1. Mrs. Hunt was dancing, laughing, and feeling her oats.
Meaning: To be in high spirits, energetic; to act in a proud way.
Origin: An early 19th century American writer noticed that his horse always acted more lively and vigorous when it was well-fed with oats. The writer applied the idea to older people, typically, and wrote that a peppy, active person was “feeling his oats.”
2. Senator Richardson was accused of using his office to feather his own nest.
Meaning: to be more interested in taking care of yourself and providing for your own comfort, rather than doing good for others.
Origin: Birds line their nests with soft feathers to make a more comfortable home for themselves. Since the 1500s, the expression has been used to refer to a greedy person who use their high power positions to make life comfortable for themselves before taking care of the people they should be taking care of. It can be used in a more positive way, though, to mean decorating your home to make it more pleasant and comfortable.
3. We have learned that many U.S. Presidents had feet of clay.
Meaning: A hidden fault of character; a weak point.
Origin: in the Bible (Daniel 2:31-32) the king of a great empire once dreamed of a statue with a head of gold, a body of silver and brass, legs of iron, and feet of clay. The statue broke at the ankles and its pieces blew away in the wind. The king’s prophet interpreted the dream to mean that the empire would eventually break up. Even today, people who are highly regarded may have secret flaws of character (“feet of clay”) that would ruin their reputations.
4. People thought she was going to be a great concert pianist, but Cindy was just a flash in the pan.
Meaning: a temporary success which yields no long-term results; a person who fails to live up to earlier potential.
Origin: In the 1600s there was a popular gun called the flintlock musket. When the trigger was pulled, sparks were supposed to make the gunpowder in a small pan on the gun go off and explode the main charge. But sometimes there was only a flash in the pan and no big explosion. Today, a “flash in the pan” is any person who showed great early potential (“sparks”) but never lived up to their full potential (“explosion”).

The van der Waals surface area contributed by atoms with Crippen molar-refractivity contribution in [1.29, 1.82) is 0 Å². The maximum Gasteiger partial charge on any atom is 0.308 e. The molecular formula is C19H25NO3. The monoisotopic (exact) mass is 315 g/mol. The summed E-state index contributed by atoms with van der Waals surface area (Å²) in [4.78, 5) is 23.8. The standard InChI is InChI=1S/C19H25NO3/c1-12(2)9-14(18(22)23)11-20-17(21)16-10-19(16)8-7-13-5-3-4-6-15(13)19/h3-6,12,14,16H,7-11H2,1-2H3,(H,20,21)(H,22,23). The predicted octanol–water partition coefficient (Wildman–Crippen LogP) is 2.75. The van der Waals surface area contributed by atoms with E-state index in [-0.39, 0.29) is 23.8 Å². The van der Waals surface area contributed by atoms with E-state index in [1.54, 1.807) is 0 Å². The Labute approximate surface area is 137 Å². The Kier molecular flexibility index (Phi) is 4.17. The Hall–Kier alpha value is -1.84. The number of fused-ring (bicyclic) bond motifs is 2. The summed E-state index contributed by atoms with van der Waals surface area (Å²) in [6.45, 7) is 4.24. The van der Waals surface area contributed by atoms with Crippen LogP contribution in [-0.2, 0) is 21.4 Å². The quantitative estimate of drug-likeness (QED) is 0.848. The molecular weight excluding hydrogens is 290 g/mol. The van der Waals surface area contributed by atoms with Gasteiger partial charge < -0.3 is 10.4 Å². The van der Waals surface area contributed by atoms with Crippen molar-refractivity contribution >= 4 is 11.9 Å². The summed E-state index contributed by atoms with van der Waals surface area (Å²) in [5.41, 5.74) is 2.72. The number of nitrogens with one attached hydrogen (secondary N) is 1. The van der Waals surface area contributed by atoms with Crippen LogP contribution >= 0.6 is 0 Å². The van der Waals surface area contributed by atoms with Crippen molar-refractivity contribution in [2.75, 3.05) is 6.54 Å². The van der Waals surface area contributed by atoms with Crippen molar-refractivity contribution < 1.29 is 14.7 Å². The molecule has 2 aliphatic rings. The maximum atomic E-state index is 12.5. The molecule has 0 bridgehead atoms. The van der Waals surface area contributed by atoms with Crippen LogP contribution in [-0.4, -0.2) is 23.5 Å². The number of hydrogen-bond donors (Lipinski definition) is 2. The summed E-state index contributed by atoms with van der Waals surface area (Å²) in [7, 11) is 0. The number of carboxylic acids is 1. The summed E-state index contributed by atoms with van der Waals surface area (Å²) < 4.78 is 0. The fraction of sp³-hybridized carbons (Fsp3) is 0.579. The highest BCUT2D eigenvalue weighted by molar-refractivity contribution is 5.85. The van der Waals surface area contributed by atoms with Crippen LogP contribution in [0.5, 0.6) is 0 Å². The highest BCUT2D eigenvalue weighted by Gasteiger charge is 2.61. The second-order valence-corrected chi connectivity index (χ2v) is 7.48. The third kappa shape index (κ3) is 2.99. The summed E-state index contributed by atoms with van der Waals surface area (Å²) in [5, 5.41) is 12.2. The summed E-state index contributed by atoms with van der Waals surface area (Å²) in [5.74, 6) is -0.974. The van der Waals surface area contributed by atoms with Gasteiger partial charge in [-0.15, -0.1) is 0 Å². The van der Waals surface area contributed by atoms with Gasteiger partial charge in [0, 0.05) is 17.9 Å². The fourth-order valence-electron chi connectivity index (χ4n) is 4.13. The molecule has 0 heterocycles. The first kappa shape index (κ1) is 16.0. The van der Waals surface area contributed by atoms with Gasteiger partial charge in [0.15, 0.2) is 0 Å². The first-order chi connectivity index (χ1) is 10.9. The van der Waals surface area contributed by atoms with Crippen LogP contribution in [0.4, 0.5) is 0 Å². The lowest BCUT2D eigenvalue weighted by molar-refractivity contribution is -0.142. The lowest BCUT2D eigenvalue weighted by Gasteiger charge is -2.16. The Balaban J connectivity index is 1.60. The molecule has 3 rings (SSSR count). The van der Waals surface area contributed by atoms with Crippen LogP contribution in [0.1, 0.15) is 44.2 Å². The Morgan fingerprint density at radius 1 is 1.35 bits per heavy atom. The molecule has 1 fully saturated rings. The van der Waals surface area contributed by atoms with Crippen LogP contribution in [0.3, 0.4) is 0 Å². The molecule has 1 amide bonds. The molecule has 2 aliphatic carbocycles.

5. I had to entertain my husband's friends from Greece. I didn’t know their language, so I just flew by the seat of my pants.
Meaning: to do something by instinct without any earlier experience.
Origin: This phrase was popular among members of the U.S. Army Air Corps in the 1930s. Often, there were few or no instruments on the planes, and if there were, the instruments often didn’t work. So, a pilot had to sit tight (on the seat of his pants) and fly an airplane by instinct. Today, if you do any kind of project and there are no instructions, you may have to “fly by the seat of your pants.”
6. Nick doesn’t have a girlfriend right now. He’s just footloose and fancy-free.
Meaning: not attached to anyone romantically or anything that ties them down.
Origin: In the 16th century, “fancy” meant love, so “fancy-free” meant you weren’t in love. In the late 17th century, “footloose” meant you were free to go anywhere because your foot was untethered. Today, if you’re footloose and fancy-free, it means you’re not bound to any one place, job, or person.